Movie Analysis: Creepy OR Scary? Which Movies Give The Worst Nightmares?

I'm hella scary!
I'm hella scary!

Creepy. At least that's my choice. I don't really watch horror movies all that much (I used to, when I was younger), but "creepy" horror movies usually "get" me more, compared to "scary" horror movies. Which actually brings us to the ULTIMATE question; how is "creepy" different than "scary"? What is the real difference between creepy and scary when it comes to horror movies anyway? What kinds of horror movies should be described as "creepy", and what kinds of horror movies should be described as "scary"? Aren't they all just the same? Let's discuss!

Scary Horror Movies?

So let's talk about "scary" first. What are some of the movies that you would consider scary rather than anything else? For me, I would put Zombie and monster movies under "scary", though they never succeeded in scaring me (they either bore me or I just find them hilarious).

Gore and gruesome movies like Hills Have Eyes are probably best classified under "scary" too, for what they obviously are. People who are weak-hearted when it comes to blood (and more blood) become the film makers' easy targets for this kind of movies.

Another example of a movie that I would put under the label of scary is probably 28 Days Later, and to top that one off, let's add The Texas Chain Saw Massacre too (the 1974 version, NOT the 2003 remake that starred Jessica Biel).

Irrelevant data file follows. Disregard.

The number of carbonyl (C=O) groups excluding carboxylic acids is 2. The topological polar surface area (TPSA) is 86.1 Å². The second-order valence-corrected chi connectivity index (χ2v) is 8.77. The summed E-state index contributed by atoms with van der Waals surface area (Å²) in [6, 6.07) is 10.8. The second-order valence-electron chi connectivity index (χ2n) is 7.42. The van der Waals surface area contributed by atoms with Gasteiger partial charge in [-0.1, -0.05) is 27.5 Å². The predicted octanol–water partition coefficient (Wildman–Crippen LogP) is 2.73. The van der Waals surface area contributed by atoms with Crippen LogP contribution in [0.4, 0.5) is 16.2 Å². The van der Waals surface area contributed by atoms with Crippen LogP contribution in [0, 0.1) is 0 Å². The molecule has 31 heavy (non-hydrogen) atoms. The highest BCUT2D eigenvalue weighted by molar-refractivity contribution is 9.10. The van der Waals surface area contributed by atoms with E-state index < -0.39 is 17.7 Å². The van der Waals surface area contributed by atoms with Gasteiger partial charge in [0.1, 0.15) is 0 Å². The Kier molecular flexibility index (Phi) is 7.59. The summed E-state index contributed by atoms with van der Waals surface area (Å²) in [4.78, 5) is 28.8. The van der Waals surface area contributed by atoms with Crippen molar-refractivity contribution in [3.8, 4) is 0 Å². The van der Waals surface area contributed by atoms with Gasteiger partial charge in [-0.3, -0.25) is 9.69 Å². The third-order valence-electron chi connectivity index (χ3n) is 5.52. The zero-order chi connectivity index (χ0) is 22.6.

Though personally I didn't find any of the movies I mentioned above close to scary, all the three of them received positive reactions from horror movie fans. We got blood, gore, gruesome scenes (i.e disassembling of human) and for most people this is good enough to give them a good scare. But does scary really mean all gore and blood? Of course not.

Scary is probably more toward a direct event or chronicle of events, that someone directly experiences. An experience of seeing your whole family being abducted by aliens from Mars in front of your eyes can be scary. An experience of riding an elevator alone with a dead body or standing on top of the tallest building in the world (doesn't involve gore) can also be scary (depending on the individuals).

I was raised in Asia, and personally I always wonder why people in the West side of the world think of gore and psychopathic killer as scary? Maybe it's culture and our surroundings, but I can never find psycho movies scary (or creepy in that matter). Movies like The Human Centipede are just downright ridiculous. And so far I haven't been having nightmares after watching these types of movies. I usually don't even remember much about the movie a few hours after watching it. At the movie The Human Centipede, I was disgusted yes, scared no. How about you?

One of the scene from the movie Hills Have Eyes.
One of the scene from the movie Hills Have Eyes.

Creepy Horror Movies?

Now how about creepy horror movies? What are the movies that are more "creepy" rather than scary? For me, I would put movies like The Blair Witch Project, Paranormal Activity or The Ring under "creepy horror movies".

Creepy usually works on me the best when it comes to horror movies. More often than not these movies don't even involve gore and gruesome scenes. No blood spills, no nothing. What they do instead, is they play with your mind, which is one of the reasons they stay in (and play with) your mind longer. That's the thing. Creepy horror movies don't show you "things", they just give you the "idea" that something is "there", and yet it works better (at least for me). Now how about you?

Nightmares?